One piece was "Stop Obsessing Over White Working-Class Voters" by Joshua Holland in Rolling Stone. This particular passage tickled me:
According to the exit polls, Clinton underperformed Barack Obama's 2012 results among not only non-college educated whites, but also white men; black men and women; Hispanic men and women; Asian men and women; men and women of other races; every age group except voters over 65; liberals, moderates and conservatives; Protestants, Catholics, adherents of other religions and those who claim no religious affiliation; married men and unmarried men and women; union and non-union households; self-identified Democrats; straight people; people who think undocumented immigrants should be given legal status; and people who think the country is going in the right direction. In that sense, the commentariat's intense focus on non-college whites already seems a bit odd.That is one way of looking at things.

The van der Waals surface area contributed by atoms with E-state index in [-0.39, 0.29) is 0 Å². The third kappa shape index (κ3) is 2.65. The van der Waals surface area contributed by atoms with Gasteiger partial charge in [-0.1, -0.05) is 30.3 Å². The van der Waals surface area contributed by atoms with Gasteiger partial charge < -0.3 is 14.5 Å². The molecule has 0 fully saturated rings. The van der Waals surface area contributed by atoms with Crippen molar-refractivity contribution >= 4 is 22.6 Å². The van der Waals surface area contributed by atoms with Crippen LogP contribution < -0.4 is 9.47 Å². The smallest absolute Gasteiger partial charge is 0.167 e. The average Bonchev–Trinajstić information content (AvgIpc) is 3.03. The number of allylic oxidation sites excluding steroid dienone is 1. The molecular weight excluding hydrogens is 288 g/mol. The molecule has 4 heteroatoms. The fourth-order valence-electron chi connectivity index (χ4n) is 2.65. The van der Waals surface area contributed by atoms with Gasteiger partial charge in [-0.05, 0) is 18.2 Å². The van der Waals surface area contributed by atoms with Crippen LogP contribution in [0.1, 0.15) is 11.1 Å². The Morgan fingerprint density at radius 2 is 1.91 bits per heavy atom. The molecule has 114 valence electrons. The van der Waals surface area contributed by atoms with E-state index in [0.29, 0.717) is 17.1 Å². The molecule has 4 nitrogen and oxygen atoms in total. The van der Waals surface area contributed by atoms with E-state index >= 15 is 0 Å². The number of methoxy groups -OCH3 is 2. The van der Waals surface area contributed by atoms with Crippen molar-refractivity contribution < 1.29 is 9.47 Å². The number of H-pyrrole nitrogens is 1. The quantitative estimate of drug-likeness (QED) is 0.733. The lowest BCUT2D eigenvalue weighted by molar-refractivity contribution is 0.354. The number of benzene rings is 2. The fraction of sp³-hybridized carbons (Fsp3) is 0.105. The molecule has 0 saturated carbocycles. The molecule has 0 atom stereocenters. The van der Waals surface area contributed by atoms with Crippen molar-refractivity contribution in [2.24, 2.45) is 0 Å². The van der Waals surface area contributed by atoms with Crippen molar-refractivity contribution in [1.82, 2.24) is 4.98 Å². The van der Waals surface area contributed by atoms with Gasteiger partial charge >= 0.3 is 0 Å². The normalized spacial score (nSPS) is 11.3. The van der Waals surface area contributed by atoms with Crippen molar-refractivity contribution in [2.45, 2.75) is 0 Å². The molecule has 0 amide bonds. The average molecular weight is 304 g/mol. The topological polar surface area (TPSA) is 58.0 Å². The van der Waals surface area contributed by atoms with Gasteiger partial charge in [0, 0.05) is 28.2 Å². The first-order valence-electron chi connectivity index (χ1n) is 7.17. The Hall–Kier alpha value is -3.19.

The other way is that Trump attracted people of all colors, of all races, of both sexes, of all political persuasions, and of all religions.
Indeed, why focus on white men who did not graduate from college?
Why focus on demographics at all?
I have a theory that is radical: people are not numbers. I have a belief that ideas matter more than criminality (selling State secrets) or vulgarity.
Trump offered ideas. Hillary offered her demography.
He said Make America Great Again by closing the borders and putting America first.
She said Make History Again by electing the first woman president.
Democrats keep saying the white race is dying out. Pander to other races and win.
Trump's message is we are all Americans. Make the country better.
He won this round.